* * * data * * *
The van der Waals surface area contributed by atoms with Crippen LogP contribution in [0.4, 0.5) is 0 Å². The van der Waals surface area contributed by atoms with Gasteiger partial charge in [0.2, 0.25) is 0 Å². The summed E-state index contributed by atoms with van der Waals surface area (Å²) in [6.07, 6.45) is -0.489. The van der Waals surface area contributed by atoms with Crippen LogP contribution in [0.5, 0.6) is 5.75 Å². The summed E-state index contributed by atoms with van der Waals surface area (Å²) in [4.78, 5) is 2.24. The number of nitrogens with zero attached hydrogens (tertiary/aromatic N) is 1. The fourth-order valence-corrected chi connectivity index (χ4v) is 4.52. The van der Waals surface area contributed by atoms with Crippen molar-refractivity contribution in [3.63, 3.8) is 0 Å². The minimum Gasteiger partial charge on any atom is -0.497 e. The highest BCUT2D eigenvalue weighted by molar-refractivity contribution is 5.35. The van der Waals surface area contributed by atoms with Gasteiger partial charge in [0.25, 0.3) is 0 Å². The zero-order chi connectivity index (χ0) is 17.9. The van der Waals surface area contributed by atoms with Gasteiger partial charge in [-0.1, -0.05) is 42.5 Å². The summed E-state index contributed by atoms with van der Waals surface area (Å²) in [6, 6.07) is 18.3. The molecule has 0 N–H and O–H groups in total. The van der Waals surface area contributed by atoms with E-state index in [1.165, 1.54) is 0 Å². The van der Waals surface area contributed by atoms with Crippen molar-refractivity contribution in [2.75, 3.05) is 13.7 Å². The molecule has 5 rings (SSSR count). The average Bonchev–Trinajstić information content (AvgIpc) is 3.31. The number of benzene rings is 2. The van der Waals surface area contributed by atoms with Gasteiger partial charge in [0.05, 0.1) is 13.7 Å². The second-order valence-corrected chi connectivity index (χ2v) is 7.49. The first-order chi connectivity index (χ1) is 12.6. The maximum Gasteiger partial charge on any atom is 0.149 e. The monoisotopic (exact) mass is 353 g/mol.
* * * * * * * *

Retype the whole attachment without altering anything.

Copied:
The van der Waals surface area contributed by atoms with Crippen LogP contribution in [0.4, 0.5) is 0 Å². The van der Waals surface area contributed by atoms with Gasteiger partial charge in [0.2, 0.25) is 0 Å². The summed E-state index contributed by atoms with van der Waals surface area (Å²) in [6.07, 6.45) is -0.489. The van der Waals surface area contributed by atoms with Crippen LogP contribution in [0.5, 0.6) is 5.75 Å². The summed E-state index contributed by atoms with van der Waals surface area (Å²) in [4.78, 5) is 2.24. The number of nitrogens with zero attached hydrogens (tertiary/aromatic N) is 1. The fourth-order valence-corrected chi connectivity index (χ4v) is 4.52. The van der Waals surface area contributed by atoms with Crippen molar-refractivity contribution in [3.63, 3.8) is 0 Å². The minimum Gasteiger partial charge on any atom is -0.497 e. The highest BCUT2D eigenvalue weighted by molar-refractivity contribution is 5.35. The van der Waals surface area contributed by atoms with Gasteiger partial charge in [0.25, 0.3) is 0 Å². The zero-order chi connectivity index (χ0) is 17.9. The van der Waals surface area contributed by atoms with Gasteiger partial charge in [-0.1, -0.05) is 42.5 Å². The summed E-state index contributed by atoms with van der Waals surface area (Å²) in [6, 6.07) is 18.3. The molecule has 0 N–H and O–H groups in total. The van der Waals surface area contributed by atoms with E-state index in [1.165, 1.54) is 0 Å². The van der Waals surface area contributed by atoms with Crippen molar-refractivity contribution in [2.75, 3.05) is 13.7 Å². The molecule has 5 rings (SSSR count). The average Bonchev–Trinajstić information content (AvgIpc) is 3.31. The number of benzene rings is 2. The van der Waals surface area contributed by atoms with Gasteiger partial charge in [0.05, 0.1) is 13.7 Å². The second-order valence-corrected chi connectivity index (χ2v) is 7.49. The first-order chi connectivity index (χ1) is 12.6. The maximum Gasteiger partial charge on any atom is 0.149 e. The monoisotopic (exact) mass is 353 g/mol.